Published on August 19th, 2016 | by John Wisniewski0
Encounter with Roch Smith who tells us about Robbe-Grillet’s work
John Wisniewski: When and why did you become interested in the work of Alain Robbe-Grillet, Roch?
Roch Smith: I first encountered Robbe-Grillet’s work when my wife and I saw the film he did with Alain Resnais, Last Year at Marienbad around 1962 at an art theater in Lake Worth, FL, now known as the Lake Worth Playhouse. I confess that I did not immediately understand the film, but I was decidedly captivated by the hypnotic repetition of images and voices, especially that of Sacha Pitoeff who plays the role of what appears to be the jealous husband. I say “appears” because there is no reliable story line in this movie, written by Robbe-Grillet and directed by Resnais. But I was hooked and left the theater persuaded that this film would reward additional viewings… A few years later, while in graduate school, I began reading Robbe-Grillet’s novels and learning about the French new novel or nouveau roman, a literary movement in which Robbe-Grillet played a leading part. Here, too, it was hard to find a reliable story line. When I returned to Last Year at Marienbad and other Robbe-Grillet films such as L’immortelle and Trans-Europ Express, I began to understand that the real “story” for Robbe-Grillet was not the straight narrative we had all come to expect in a movie or in a novel. For Robbe-Grillet, what mattered was the telling of the story. The real “story” for Robbe-Grillet was to be found in the twists, turns, and hesitations a narrator faces in creating a yarn.
John Wisniewski: Do his films and books continue to cause controversy?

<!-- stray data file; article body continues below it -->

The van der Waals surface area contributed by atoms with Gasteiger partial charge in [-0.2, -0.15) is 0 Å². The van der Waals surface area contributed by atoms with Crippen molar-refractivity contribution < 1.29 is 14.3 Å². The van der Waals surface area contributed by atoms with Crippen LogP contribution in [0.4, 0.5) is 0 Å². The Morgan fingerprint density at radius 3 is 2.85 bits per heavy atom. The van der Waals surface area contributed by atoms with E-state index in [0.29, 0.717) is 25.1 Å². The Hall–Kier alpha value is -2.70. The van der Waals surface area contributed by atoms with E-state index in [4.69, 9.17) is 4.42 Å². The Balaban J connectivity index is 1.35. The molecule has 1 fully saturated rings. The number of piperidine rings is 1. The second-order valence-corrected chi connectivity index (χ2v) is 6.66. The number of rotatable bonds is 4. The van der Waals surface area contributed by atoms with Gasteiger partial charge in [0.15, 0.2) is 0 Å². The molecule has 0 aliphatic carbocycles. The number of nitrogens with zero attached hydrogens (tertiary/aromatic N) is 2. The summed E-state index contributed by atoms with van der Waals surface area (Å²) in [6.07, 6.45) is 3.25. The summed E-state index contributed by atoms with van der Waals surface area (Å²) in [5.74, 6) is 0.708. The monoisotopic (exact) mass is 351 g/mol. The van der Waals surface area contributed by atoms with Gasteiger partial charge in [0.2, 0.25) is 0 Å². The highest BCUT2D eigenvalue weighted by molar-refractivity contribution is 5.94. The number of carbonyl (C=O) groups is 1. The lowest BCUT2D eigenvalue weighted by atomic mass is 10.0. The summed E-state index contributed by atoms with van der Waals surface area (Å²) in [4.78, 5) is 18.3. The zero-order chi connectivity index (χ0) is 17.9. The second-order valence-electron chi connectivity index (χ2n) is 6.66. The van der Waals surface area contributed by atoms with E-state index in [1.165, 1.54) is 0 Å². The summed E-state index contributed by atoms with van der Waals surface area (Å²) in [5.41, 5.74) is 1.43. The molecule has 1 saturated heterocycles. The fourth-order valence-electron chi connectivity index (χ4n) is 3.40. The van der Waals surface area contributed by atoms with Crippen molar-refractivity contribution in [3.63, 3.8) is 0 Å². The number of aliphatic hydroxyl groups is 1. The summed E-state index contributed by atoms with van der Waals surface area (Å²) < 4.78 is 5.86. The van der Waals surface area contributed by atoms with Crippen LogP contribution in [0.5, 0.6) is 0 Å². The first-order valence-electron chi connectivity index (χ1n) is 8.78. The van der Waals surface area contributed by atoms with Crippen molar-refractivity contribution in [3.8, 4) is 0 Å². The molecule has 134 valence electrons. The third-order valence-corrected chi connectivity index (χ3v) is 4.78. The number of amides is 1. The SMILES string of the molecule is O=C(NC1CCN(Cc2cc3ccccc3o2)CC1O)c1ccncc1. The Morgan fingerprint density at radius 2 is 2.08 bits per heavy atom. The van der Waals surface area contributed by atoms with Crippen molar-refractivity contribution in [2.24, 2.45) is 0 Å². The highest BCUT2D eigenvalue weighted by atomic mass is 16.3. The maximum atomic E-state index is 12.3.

Roch Smith: I must say, I am uncomfortable with this kind of question because in seeking out the merely scandalous or sensational, it misses the point about Robbe-Grillet’s quite significant exploration of narration in both novels and films and his influence on how stories can be told. Was he controversial? Yes, as anyone who challenges established aesthetic patterns would be. And, yes, as a figure who made use of popular tales of sex, violence, drugs, revolution, etc. as tools in mounting that challenge. I first met Robbe-Grillet in 1982 when I invited him to the University of North Carolina at Greensboro where we screened his 1968 film The Man Who Lies (L’homme qui ment). An aesthetically challenging film, it was well-received by an enthusiastic audience. No real controversy here. Two years later, I brought him back to campus for a screening and discussion of his first film in color, the 1971 Eden and After (L’Eden et après). Like all his films this one also defies established norms of story-telling, but it also goes further, in a very “soft” way, in making use of sexual clichés. In the discussion with Robbe-Grillet that followed, most expressed interest in narrative and aesthetic issues. But a small number of viewers did voice their objections to scenes of sexual violence involving women. Robbe-Grillet defended his work on the grounds that the lead female character, played by Catherine Jourdan, ultimately gains the upper hand and that the sexual vignettes he uses are stereotypes drawn from contemporary culture. When I arranged for Robbe-Grillet to return as a Distinguished Visiting Professor in the fall of 1987, one of the highlights of his stay was the North American premiere of his 1983 film, La Belle Captive. This beautiful film, with its sumptuous chiaroscuro, lush color, and superb sound track virtually turned the audience into “beautiful captives.” Perhaps because the lead female characters, Cyrielle Claire as Sara Zeitgeist and Gabrielle Lazure as Marie-Ange, were clearly dominant, perhaps because of the sheer beauty of the film, or perhaps because Robbe-Grillet was particularly able to tell the story of story-telling in more familiar ways, this film did not seem to cause controversy. Other films have met with controversy elsewhere. Thus, the 1974 film Progressive Slidings of Pleasure (Glissements progressifs du plaisir) was condemned as pornographic in Italy, perhaps as much for the title as the actual content. But as Robbe-Grillet has explained, the slidings or slippages in question have to do with the narrative displacement of meaning that permeates the film. Likewise, the 1975 film Playing With Fire (Le jeu avec le feu) ran afoul of French authorities for similar reasons. As far as I know, more recent films, like The Blue Villa (Un bruit qui rend fou) (1995), Taxandria (1995), and Gradiva (C’est Gradiva qui vous appelle (2006), have not generated much controversy, in part perhaps because Robbe-Grillet’s filmic art has grown more familiar.